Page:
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US seeks gold standard trade deal

The UK and United States are working towards the “gold standard of trade deals” that will allow more small and medium-sized businesses to trade across the Atlantic, according to the American ambassador.

Robert ‘Woody’ Johnson, the US ambassador to the UK, claims businesses and customers in both countries are currently missing out as a result of bureaucracy and red tape that are restricting trade opportunities.

Speaking at Greater Birmingham Chambers of Commerce’s (GBCC) online Global Trade Conference, Mr Johnson said he believes a post-Brexit Free Trade Agreement will allow more SMEs to prosper.

And his views were supported by the UK’s secretary of state for international trade Liz Truss, who said the Government was pushing ahead to make sure British business is ready to trade with the rest of the world after Brexit.

As well as the UK, over 600 delegates tuned in from around the world to the Chamber’s Global Trade Conference, which focussed on post-Covid-19 trade opportunities. Delegates included representatives from  the US, Canada, Russia, Nigeria, Cambodia, Indonesia, India and South Africa to examine business in a post-Covid-19 environment.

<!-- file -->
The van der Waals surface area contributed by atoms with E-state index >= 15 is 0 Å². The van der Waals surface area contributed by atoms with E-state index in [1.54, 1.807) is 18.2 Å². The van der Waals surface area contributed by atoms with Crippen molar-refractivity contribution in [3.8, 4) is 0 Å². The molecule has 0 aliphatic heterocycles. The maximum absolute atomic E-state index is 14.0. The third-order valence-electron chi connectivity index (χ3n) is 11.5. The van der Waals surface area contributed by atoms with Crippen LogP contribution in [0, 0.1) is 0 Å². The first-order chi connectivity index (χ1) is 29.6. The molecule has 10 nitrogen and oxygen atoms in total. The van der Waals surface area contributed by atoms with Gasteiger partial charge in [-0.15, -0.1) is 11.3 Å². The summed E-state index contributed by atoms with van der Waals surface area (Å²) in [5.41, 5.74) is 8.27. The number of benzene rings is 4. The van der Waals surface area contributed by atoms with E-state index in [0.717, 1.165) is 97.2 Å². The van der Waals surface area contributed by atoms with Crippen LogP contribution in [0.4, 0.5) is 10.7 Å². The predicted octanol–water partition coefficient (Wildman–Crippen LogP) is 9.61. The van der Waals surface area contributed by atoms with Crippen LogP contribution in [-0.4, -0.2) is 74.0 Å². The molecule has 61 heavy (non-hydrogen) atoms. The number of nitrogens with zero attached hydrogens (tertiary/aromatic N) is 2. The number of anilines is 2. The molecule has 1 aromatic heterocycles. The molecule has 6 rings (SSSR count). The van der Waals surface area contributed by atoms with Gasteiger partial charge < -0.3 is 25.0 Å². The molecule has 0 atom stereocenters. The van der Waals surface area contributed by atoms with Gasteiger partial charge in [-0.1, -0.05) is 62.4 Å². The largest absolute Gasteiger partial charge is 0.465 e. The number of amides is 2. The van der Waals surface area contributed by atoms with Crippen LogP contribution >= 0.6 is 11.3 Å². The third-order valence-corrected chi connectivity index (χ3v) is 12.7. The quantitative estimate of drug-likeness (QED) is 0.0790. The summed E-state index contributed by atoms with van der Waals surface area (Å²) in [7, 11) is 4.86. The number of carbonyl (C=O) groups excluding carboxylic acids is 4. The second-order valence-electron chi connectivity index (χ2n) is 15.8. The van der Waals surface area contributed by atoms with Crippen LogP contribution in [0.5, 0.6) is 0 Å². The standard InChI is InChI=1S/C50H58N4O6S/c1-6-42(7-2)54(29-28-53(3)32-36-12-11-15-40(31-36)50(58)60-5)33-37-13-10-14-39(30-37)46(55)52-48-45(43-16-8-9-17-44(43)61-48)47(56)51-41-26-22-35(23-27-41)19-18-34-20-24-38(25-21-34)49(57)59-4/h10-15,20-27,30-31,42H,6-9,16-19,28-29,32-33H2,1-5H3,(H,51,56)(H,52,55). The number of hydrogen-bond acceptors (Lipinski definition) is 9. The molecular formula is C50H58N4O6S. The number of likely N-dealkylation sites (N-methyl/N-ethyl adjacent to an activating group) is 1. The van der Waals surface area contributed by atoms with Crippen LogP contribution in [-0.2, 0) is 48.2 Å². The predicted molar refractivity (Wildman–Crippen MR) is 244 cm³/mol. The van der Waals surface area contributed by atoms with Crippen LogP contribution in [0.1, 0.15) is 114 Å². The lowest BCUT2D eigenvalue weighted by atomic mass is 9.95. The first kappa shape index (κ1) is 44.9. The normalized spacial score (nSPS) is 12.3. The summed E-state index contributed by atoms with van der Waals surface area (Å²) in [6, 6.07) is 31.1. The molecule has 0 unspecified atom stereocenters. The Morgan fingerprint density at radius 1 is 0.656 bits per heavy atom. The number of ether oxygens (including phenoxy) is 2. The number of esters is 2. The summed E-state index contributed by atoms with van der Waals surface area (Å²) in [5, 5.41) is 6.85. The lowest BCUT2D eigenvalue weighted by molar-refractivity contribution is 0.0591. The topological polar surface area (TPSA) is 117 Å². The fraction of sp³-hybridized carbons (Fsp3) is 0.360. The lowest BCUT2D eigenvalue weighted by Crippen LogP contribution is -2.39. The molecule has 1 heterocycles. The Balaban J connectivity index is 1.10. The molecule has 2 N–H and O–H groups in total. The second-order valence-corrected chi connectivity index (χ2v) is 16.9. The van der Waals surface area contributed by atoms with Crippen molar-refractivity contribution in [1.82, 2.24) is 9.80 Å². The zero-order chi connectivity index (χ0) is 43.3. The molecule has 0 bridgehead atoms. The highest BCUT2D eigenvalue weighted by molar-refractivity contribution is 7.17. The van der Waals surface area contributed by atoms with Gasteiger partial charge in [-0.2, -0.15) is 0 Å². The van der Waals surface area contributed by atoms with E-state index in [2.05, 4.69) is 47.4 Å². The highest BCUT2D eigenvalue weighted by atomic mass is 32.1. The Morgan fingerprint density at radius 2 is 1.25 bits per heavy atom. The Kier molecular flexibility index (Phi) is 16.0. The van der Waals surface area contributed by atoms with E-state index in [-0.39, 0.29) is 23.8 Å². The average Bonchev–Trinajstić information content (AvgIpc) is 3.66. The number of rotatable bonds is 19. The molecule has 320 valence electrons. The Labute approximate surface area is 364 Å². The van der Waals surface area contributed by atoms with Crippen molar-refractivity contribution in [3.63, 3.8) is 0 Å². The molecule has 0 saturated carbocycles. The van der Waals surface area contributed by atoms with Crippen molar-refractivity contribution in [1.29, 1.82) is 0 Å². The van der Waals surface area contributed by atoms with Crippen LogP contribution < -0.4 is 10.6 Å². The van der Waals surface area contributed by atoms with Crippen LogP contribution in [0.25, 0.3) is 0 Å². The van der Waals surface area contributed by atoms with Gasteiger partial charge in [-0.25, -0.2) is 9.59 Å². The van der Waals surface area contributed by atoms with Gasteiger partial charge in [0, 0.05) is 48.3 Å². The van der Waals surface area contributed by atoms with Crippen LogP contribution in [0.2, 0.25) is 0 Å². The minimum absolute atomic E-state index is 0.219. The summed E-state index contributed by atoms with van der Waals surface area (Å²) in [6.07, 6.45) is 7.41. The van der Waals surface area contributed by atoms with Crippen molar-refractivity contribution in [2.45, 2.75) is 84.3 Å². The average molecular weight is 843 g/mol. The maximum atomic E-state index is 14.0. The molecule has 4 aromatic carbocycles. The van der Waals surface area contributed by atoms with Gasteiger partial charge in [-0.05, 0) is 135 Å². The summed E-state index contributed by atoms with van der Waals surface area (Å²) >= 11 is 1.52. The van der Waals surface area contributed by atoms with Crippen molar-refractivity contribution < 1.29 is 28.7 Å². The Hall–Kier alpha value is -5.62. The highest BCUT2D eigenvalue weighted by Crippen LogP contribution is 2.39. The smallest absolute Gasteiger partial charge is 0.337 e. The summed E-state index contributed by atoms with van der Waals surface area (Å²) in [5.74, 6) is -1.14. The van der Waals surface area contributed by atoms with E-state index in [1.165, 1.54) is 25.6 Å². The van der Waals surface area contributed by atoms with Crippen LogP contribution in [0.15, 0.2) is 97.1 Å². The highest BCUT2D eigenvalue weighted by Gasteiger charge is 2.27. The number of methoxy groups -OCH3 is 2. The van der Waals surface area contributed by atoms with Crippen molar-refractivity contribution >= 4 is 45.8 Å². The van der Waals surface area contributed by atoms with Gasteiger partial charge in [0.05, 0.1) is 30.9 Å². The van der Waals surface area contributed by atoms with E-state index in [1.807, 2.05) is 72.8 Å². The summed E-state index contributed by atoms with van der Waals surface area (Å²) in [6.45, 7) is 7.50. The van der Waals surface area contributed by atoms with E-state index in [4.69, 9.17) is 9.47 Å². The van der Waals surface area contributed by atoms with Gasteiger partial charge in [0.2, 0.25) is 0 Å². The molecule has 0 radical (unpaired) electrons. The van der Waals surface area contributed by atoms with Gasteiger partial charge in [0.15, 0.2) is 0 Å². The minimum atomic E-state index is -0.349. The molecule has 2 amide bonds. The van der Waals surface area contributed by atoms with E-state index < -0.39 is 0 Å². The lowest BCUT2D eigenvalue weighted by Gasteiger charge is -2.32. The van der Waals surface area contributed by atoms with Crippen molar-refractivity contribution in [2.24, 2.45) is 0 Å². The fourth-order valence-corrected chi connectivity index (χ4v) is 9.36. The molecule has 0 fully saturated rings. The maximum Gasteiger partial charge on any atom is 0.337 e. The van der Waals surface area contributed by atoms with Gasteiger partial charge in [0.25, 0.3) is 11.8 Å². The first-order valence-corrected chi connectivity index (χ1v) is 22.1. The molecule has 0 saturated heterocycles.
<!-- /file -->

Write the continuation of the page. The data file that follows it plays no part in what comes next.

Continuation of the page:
The event, which was to have been hosted at the Royal Birmingham Conservatoire, took place online because of the restrictions imposed by the Government’s Covid-19 lockdown. 

Mr Johnson said: “Great businesses are losing out on customers and customers are losing out on great products,” he said. “That’s what we want to change. We already trade $270bn annually and have invested more than $1tn in each other’s economies.

“We have a million Brits working in the US for American companies and we have a million Americans working in the US for British companies. Isn’t that good enough? Well, the answer is a big ‘no’. We are trading currently on WTO rules and we can do so much better. That’s something that the US and UK Governments are working on right now.